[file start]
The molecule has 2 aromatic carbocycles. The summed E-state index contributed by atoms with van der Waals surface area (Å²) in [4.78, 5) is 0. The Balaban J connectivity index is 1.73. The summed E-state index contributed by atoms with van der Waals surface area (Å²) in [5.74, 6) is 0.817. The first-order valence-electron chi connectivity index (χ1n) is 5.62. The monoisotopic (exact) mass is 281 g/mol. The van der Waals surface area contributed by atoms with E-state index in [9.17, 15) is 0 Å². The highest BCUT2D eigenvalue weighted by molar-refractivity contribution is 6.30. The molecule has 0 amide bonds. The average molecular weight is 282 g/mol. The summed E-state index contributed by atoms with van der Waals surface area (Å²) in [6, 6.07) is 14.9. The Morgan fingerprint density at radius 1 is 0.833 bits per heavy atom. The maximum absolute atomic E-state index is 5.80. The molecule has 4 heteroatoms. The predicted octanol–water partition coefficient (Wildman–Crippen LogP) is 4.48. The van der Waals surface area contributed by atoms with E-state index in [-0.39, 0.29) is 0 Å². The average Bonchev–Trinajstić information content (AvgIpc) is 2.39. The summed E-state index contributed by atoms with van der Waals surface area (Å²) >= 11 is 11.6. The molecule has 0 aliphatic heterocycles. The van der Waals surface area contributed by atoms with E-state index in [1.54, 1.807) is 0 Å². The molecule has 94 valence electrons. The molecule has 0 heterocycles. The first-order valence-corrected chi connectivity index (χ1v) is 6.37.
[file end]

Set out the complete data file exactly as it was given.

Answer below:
The molecule has 2 aromatic carbocycles. The summed E-state index contributed by atoms with van der Waals surface area (Å²) in [4.78, 5) is 0. The Balaban J connectivity index is 1.73. The summed E-state index contributed by atoms with van der Waals surface area (Å²) in [5.74, 6) is 0.817. The first-order valence-electron chi connectivity index (χ1n) is 5.62. The monoisotopic (exact) mass is 281 g/mol. The van der Waals surface area contributed by atoms with E-state index in [9.17, 15) is 0 Å². The highest BCUT2D eigenvalue weighted by molar-refractivity contribution is 6.30. The molecule has 0 amide bonds. The average molecular weight is 282 g/mol. The summed E-state index contributed by atoms with van der Waals surface area (Å²) in [6, 6.07) is 14.9. The Morgan fingerprint density at radius 1 is 0.833 bits per heavy atom. The maximum absolute atomic E-state index is 5.80. The molecule has 4 heteroatoms. The predicted octanol–water partition coefficient (Wildman–Crippen LogP) is 4.48. The van der Waals surface area contributed by atoms with E-state index in [-0.39, 0.29) is 0 Å². The average Bonchev–Trinajstić information content (AvgIpc) is 2.39. The summed E-state index contributed by atoms with van der Waals surface area (Å²) >= 11 is 11.6. The molecule has 0 aliphatic heterocycles. The van der Waals surface area contributed by atoms with E-state index in [1.54, 1.807) is 0 Å². The molecule has 94 valence electrons. The molecule has 0 heterocycles. The first-order valence-corrected chi connectivity index (χ1v) is 6.37.